Toxicokinetics of Perfluorobutane Sulfonate (PFBS), Perfluorohexane-1-Sulphonic Acid (PFHxS), and Perfluorooctane Sulfonic Acid (PFOS) in Male and Female Hsd:Sprague Dawley SD Rats after Intravenous and Gavage Administration
Huang M.C., Dzierlenga A., Robinson V.G, Waidyanatha S, DeVito M.J, Eifrid M.A, Granville C.A., Gibbs S.T, Blystone C.R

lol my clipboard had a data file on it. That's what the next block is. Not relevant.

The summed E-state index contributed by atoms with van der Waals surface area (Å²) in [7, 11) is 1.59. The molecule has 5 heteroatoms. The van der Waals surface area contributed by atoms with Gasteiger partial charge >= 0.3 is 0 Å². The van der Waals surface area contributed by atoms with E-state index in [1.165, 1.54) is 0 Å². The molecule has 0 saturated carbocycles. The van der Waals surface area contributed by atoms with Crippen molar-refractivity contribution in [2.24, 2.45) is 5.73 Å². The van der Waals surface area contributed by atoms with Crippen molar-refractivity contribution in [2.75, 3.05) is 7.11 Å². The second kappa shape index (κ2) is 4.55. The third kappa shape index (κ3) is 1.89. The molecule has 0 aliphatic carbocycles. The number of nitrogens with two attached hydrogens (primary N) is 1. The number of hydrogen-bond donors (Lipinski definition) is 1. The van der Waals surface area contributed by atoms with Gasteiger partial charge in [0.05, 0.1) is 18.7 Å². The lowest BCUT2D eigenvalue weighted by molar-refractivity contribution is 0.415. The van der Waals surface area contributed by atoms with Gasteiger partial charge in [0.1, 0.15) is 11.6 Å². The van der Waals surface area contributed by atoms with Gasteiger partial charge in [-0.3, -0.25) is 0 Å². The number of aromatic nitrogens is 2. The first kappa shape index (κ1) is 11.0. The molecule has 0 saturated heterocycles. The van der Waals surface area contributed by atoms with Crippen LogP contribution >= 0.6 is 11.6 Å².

Perfluorinated alkyl substances (PFAS) are persistent contaminants that have been detected in the environment and in humans. With the PFAS chemical class, there are perfluorinated alkyl acids, many of which have been associated with certain toxicities. Because toxicity testing cannot feasibly be conducted for each individual PFAS, the NTP designed studies to compare toxicities across different subclasses of PFAS and across PFAS of different chain lengths to better understand the structure-toxicity relationship. Pharmacokinetic studies were conducted in parallel to these toxicity studies to facilitate comparisons across PFAS and to provide context for human relevance. Here, the toxicokinetic parameters of perfluorobutane sulfonate (PFBS), perfluorohexane-1-sulphonic acid (PFHxS), or perfluorooctane sulfonate (PFOS) after a single intravenous or gavage administration in male and female Hsd:Sprague-Dawley rats are reported. Concentrations of these PFAS were measured in the liver, kidney, and brain. Plasma half-life increased with longer chain length after gavage administration: PFBS- males averaged 3.3 hours, females 1.3 hours; PFHxS- males averaged 16.3 days, females 2.1 days; PFOS- males and females averaged ~ 20 days. There were dose-dependent changes in clearance and systemic exposure for all administered chemicals and the direction of change was different in PFOS compared to the others. Liver:plasma ratios of PFOS were the highest followed by PFHxS and PFBS, while brain:plasma ratios were low in all three sulfonates. Sex differences in plasma half-life and tissue distribution were observed for PFBS and PFHxS, but not PFOS. These data provide a direct comparison of the kinetics of three different perfluoroalkyl sulfonic acids and allow for the contextualization of toxicity data in rats for human risk assessment of this chemical class.